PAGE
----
Agile Works So Why Do Large Enterprises Fail So Often?Steve Elliott
schedule 2 years agoSold Out!
We would all agree that Agile is mainstream, agile is the future and that Agile DOES work. So why then do we see so many failed or moderately successful large scale transformations? The answer is complex but there are many things that can be done to improve your odds of success.
In this talk we will explore 7 proven methods to help you see bottlenecks, clear land mines and drive better results. The seven points we will explore include:
- Methods to scale up collaboration (above the team level) using agile principals
- New methods to scale up estimation by combining standard methods like WSJF, Points, T-Shirts, Team Weeks with Monte Carlo what-if simulations.
- Objectives as work packages
- Value streams in a three tier model with a RACI twist
- Agile Ghantt-ification and other scaled-up visualizations
- The effects of WIP discipline at the portfolio level
- How calculate capitalization regardless of team methods (cycle time, points, hours)
Agile Release Planning with Scrum
Release Planning is not part of Scrum, but Releases still need to be managed. How do we “promise dates” and manage to them without losing our agility? This seems like a hard problem – and it is – but in this talk I’ll show you how to do it. According to standard Project Management principles, the Release Manager does two things: she produces a Release Plan, and she keeps this plan in balance with the Realities of Development throughout the Release. A bad Release Manager tries to change Reality to match the Plan, and a good Release Manager knows that she must change the Plan to match Reality. This balancing the Plan with Reality is an inherently agile process… and is an example of the basic “contract” between Development and Management – that Development will provide good information and data to Management, and that Management will make good decisions based on that information and data.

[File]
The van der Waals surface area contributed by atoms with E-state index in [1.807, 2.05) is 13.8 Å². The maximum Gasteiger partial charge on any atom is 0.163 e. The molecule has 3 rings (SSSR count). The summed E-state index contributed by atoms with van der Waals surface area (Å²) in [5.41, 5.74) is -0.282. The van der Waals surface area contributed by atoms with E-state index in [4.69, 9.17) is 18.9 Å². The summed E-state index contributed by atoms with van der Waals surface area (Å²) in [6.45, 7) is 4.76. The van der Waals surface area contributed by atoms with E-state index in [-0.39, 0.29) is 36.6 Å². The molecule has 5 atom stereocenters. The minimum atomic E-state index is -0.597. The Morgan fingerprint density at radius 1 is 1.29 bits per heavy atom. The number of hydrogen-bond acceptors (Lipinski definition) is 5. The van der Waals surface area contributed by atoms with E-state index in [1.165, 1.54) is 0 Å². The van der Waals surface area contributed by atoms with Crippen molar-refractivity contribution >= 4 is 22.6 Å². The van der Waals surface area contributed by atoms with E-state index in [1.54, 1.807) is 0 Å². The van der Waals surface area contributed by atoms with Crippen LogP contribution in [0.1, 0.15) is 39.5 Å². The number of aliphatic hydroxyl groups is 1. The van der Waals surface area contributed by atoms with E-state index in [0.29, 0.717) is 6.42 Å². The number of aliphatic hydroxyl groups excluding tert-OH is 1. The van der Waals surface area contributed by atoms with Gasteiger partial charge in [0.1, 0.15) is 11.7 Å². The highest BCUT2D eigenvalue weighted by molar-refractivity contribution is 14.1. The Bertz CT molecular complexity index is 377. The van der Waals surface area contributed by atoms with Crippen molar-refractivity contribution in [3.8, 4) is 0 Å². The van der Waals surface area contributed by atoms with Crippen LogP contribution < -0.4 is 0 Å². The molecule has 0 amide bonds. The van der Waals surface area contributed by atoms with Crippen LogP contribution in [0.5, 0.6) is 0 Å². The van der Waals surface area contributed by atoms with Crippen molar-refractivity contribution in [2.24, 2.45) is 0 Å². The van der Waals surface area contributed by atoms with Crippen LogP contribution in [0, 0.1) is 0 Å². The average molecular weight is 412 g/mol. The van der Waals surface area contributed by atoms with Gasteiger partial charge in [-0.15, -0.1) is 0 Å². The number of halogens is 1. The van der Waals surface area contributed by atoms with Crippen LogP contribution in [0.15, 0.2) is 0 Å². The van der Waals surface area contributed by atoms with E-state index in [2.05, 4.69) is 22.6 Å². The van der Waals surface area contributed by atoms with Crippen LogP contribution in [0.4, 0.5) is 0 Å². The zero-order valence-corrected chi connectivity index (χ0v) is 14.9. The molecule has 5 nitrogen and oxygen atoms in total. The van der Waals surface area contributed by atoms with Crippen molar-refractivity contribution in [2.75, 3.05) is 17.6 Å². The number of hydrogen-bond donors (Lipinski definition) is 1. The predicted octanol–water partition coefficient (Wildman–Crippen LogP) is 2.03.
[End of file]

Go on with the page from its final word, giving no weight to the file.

Come let me show how you can have good Agile Release Management in your Organization.
Advanced Discussion of StoryPoints for Project Management
We know that StoryPoints are "a relative measure of size that can be applied to Stories and Epics." Beyond this simple statement there is not much about StoryPoints that we can all agree on - teams and organizations are free to estimate and use StoryPoints as they see fit. Well, I want to use them to aid in Project (not Sprint) Management, and in this talk I present a way to define StoryPoints for this purpose. Come and hear words like "Ideal Effort", "Intrinsic Difficulty", "Function Points", and "Earned Value", and how StoryPoints become the basic currency for Release budgeting and metrics.
Many Scrum/XP Teams are using StoryPoints to size their Stories, and they are using StoryPoints to be a relative measure of “actual effort”. This is a horrible mistake if you also want to use the StoryPoints to help manage a Project, and has led to many issues, including:
- The “my StoryPoint is not your StoryPoint” mantra that many people have, which just gives up on the notion of normalizing StoryPoints across Teams; and
- The “we need to resize our Stories constantly” issue, which leads to consternation on the part of Project Managers.
One of the biggest issues, called the “grandmother of all issues” by Ken Schwaber, is that the creation of technical debt will gobble up our projects. By using StoryPoints as a surrogate for actual effort, I see many projects resize things constantly in order to account for the additional effort needed to produce the same Scope. This confusion of Size and Effort is a serious killer of projects.
The Project Management discipline has struggled with the differences between Size (used to manage Scope) and Effort (used to manage Cost) for decades, resulting in discussions about Earned Value, Function Points, and so on. This is a difficult problem. In my opinion, Scrum (with its incremental development) actually makes it easier to solve this problem.
This is what the talk is about.